Saturday, 30 May 2015


Image result for tomorrowland poster

"You wanted to see Tomorrowland? Here it comes."

It’s hard to remember the last time I walked into a film as high profile as Tomorrowland but knowing so little about the plot, premise or characters. This is the first blockbuster for a while that is not a reboot, part of a franchise, or based on something else. Though it borrows elements of the Disneyland attraction it is only based on it as much as Pirates of the Caribbean was based on the ride. So does this represent a bold stand against the Hollywood trend of today and can it inspire others to make more original things, and more importantly, silence all of the people who keep annoyingly pointing out that noting is original anymore and moan at everything.
After discovering a mysterious pin that transports her to an alternate, futuristic, dimension, young Casey (Brit Robertson) seeks out grizzled Frank Walker (George Clooney), the man who may be able to provide her with the answers and explanation to what it all means.
To be fair, that summary is just the first twenty minutes. As I said, this is an original and unknown plot, so I want to keep it that way and make sure that you can experience this first-hand. Brad Bird has famously not yet made a bad film, The Iron Giant (though not commercially successful) was insightful and thoughtful, The Incredibles and Ratatouille were inspired and Mission Impossible Ghost Protocol was the best of that franchise and perhaps a modern action classic.
So, Tomorrowland. There’s no denying that Brad Bird is still a fantastic director, his vision and masterwork behind the camera is truly spectacular. The impressive mix of set-pieces and CGI make for one of the most spectacular cinematic worlds of recent memory. Tomorrowland’s environment is one that you want to explore and discover as the film progresses and therefore you are plugged into the action and science fiction elements that are dealt with and the way Bird builds suspense and excitement makes it feel like a ride of its own.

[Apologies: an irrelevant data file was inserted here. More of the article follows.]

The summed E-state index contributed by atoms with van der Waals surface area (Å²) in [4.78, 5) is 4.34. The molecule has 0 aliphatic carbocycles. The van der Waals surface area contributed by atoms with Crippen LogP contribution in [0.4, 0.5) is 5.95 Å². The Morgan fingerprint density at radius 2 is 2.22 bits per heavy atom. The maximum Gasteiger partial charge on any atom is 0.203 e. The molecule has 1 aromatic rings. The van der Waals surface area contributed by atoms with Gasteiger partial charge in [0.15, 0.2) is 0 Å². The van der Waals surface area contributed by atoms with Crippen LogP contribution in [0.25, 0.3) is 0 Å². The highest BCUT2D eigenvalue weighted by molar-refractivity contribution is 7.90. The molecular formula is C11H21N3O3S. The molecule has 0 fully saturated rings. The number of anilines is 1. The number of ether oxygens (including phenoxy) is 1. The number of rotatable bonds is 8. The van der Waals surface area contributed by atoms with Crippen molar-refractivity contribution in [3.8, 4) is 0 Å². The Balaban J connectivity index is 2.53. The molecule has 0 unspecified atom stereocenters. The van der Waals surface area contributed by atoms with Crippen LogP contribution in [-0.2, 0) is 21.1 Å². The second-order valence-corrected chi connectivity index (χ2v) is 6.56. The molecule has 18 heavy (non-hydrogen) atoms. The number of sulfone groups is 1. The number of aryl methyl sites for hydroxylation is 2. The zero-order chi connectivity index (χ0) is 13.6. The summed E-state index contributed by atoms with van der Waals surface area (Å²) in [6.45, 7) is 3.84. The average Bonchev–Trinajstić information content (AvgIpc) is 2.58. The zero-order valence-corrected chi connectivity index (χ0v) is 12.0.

The philosophy behind Tomorrowland is also an interesting one, with a perspective that allows you to reflect upon the changing ideologies of modern times. Certainly Bird seems to have taken less of an inspiration from Disneyland and more its namesake. Walt Disney was a man that looked forward to the future, Bird was of a generation that still did. People like Bird and Disney would ask why then, have we started to fear the future.
Maybe because the modern day has given us something to fear for, is today worse than the past and therefore guarantees an even grimmer future. Perhaps, but those are the themes Bird raises time and time again. In fact, a little too often as the messages of peace and environmentalism may start off as subtle and meaningful, but by the end they reach levels of preachiness and certainly are not delicately placed, choosing instead to hit its audience over the head with these teachings to such a point that it almost feels as if other aspects of the film were pushed aside to make room for these.
That’s not the only thing that gets derailed by the end of Tomorrowland either. The entire film seems to take a nosedive off a cliff during those final twenty minutes. Well maybe that’s a bit harsh, but there’s no denying that most of the unique and inventive plot points that are established and developed for the most part of the film are suddenly resolved with what is sadly a rather conventional and uninspired climax. I won’t spoil it but let me just say that if you are expecting the film to wait until the last moment to pull its best trick out of its hat then you will probably be disappointed. Perhaps we should have seen this coming given that one of the main creative minds behind this project was David Lendelof, co-creator of Lost, another interesting premise with a rather lacklustre ending.
But if you focus on the poor ending alone then you are really missing the true charm of the film. The imagination is made believable by Brit Robertson’s careful coherence between confusion and confidence and George Clooney’s departure from the usual charm into a more embittered veteran figure. At the same time though he seems to have a lot of fun here, remarkable considering that the last blockbuster he did of this magnitude was Batman and Robin.
Inventive and visually stunning, Tomorrowland is definitely an original concept and can sum up what has been missing from recent filmmaking. Just be sure to remember that during those last few minutes.
Result: 7/10

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